Thursday, August 15, 2013


Is vernacronym what you get when you cross vernacular with acronyms?  As a writer, I love language, and I love listening to English being spoken in a variety of accents and local dialects.  I know I’ve written about books on CD in previous posts, but I’m having a jolly good time listening to the works of Ian Rankin, a criminal writer from Scotland.  The voice-over is wonderful, and the Scot accents are delicious.

The flawed hero, Detective Inspector John Rebus (make sure you roll that R), is unique in his very Scot attitude toward murder and crime.  Although I am thoroughly enjoying the stories, I admit having to go back and repeat sections where the accent was so thick I couldn’t understand what they were saying, or listening to a word over and over with nary a clue as to its meaning.

So when the good DI Rebus kept saying efffff, whyyyyyy, teeeeeeeeeeee, peeeeeeeeeeeee to himself as he was leaving certain interviews or the company of some characters, I was a mite confused.  For the life of me, I couldn’t figure out what toilet paper had to do with anything.  And what about that “efffff, whyyyyyy” part?  “Flush Your Toilet Paper?”  What if it wasn’t toilet paper at all?  What if it meant “Find yon tiny pub” or “Forget your troubles, Pip?”  There are so many words used in Scotland, Ireland, England, and Wales that are not decipherable to the average American English speaker, how is one to translate such an acronym if one doesn’t know the vernacular?  After all, this was written in the language of the loo, and the wash-up, and the dram, and the pint.

Three- quarters of the way through the book, DI Rebus finally gives up the secret.  I was more than a little taken aback to find that all my mind-bending guesses were for naught.  He was saying a very American “F&*k you too pal.”  Had I been listening to a book by an American author, that would have been my first thought, but since those in Great Britain normally use a B-bomb rather than an F-bomb, my imagination ran wild in an attempt at translation.

One good thing did come of the exercise, however.  I will be sending “vernacronym” to Merriam-Webster for a shot at being a new word added to the dictionary for 2013!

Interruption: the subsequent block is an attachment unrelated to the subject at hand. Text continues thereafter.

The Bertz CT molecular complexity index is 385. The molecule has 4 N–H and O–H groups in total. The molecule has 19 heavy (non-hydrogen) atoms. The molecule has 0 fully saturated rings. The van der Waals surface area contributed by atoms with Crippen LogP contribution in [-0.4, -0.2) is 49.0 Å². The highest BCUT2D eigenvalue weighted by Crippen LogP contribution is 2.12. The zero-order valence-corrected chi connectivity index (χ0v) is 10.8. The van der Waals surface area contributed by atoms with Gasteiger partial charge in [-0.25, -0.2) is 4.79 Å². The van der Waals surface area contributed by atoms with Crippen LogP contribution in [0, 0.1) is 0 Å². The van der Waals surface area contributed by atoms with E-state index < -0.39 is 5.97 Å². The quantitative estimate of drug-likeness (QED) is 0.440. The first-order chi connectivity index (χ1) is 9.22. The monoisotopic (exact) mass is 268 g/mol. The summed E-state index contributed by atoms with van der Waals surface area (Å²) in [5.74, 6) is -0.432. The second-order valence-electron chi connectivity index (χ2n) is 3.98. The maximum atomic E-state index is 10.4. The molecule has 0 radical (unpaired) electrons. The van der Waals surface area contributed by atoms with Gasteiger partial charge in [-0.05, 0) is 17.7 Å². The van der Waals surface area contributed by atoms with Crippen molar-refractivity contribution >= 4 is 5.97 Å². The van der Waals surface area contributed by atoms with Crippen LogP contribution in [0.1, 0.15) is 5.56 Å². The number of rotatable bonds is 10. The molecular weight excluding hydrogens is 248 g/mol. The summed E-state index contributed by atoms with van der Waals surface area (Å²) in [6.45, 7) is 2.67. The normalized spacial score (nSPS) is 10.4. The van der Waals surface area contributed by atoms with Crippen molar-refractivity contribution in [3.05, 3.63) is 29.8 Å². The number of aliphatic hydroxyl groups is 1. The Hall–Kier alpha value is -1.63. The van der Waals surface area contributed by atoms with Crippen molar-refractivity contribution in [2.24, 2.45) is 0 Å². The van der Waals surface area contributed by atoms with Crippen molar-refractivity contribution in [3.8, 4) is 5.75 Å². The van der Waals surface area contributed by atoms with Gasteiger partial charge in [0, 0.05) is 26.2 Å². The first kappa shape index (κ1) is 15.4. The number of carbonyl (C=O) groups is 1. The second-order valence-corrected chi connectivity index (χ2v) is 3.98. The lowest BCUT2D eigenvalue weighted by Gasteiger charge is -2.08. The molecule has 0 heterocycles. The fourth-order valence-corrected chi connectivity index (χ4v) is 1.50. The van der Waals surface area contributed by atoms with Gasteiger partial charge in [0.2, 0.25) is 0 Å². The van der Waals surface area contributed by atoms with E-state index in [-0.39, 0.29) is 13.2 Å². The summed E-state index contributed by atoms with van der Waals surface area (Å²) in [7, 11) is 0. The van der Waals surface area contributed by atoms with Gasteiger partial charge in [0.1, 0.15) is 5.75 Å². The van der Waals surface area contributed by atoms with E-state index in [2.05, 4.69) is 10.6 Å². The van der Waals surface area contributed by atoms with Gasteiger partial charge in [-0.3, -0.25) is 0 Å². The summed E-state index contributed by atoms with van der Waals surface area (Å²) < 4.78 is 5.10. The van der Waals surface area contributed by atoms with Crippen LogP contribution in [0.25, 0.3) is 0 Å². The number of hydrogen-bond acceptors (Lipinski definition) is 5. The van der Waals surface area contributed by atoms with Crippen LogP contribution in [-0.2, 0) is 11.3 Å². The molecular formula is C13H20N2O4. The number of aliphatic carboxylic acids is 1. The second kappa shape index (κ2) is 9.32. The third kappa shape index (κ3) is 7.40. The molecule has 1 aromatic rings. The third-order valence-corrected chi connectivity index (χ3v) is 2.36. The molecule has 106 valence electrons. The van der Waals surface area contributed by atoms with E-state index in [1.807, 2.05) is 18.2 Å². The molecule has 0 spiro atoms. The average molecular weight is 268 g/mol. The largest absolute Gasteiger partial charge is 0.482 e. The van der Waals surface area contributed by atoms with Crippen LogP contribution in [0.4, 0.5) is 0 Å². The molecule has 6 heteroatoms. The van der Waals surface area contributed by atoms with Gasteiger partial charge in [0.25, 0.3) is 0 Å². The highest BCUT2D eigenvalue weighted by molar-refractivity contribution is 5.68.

Wednesday, August 7, 2013

Office woes redux…the saga ends...

We’ll start just after 2 a.m. on Saturday morning.  The progress bar was making incremental movements, though each movement was miniscule and slow.  I went to bed at 3 a.m. and decided to let it run.  At 7 a.m., I was thrilled to discover that it had completed.  I clicked the tiles, one by one.  Word worked; Power Point worked; One Note worked.  Excel did not work.  For the next hour and a half, I uninstalled, deleted, and reinstalled yet another new download of Office.  When the progress bar was only half through in 3 hours, I turned it off.  I would wait for the senior technician call…the call that never came.

I practically killed myself getting home from my Saturday errands by 6:00 p.m., the scheduled time for a tech to call.  I glued myself to the computer and phone and waited.  At 8:00 p.m. I finally gave up and called them.  Two hours with another overseas tech produced no real results.  He was convinced that I had downloaded a virus.  He started a restore to the date that the computer arrived at my house.  When the restore took longer than he expected, he gave me a number and told me to call when it finished. 

Eight minutes later, I made that call, only to get yet another technician.  At least this one was in the continental United States.  We had quite a good discussion.  After about 40 minutes of various attempts at installing Office, he asked why I had downloaded a trial version of Office.  I told him I had not downloaded a trial version or any version other than the one for which I had a code key.  I told him that the previous tech had done a restore back to the day I brought the machine home.  He relegated my end of the phone call to canned music, and I watched lots of movement on the screen.  All of the sudden, Office was downloading and installing.  It took all of 10 minutes.  Then he came back on the line.  He told me that everything should work properly and asked me to test all four Office tiles.  They worked like a charm.  I asked if he had found a virus, and he replied that there was no virus.  It seems the computer shipped with a trial version of Office that was in complete conflict with the paid version I had downloaded.  Once the trial version was removed, everything worked great. 

So I spent an hour on Wednesday, three hours on Friday, and four and a half hours on Saturday on the verge of heaving the new laptop out the window.  Eight and half hours of my precious time, down the drain.  I spent six hours on the phone, doing nothing but listening to someone else type.  All in search of a tech savvy guy with a 15-minute fix.  But it is what it is, and the laptop is working well…just another painful tech saga with a happy ending.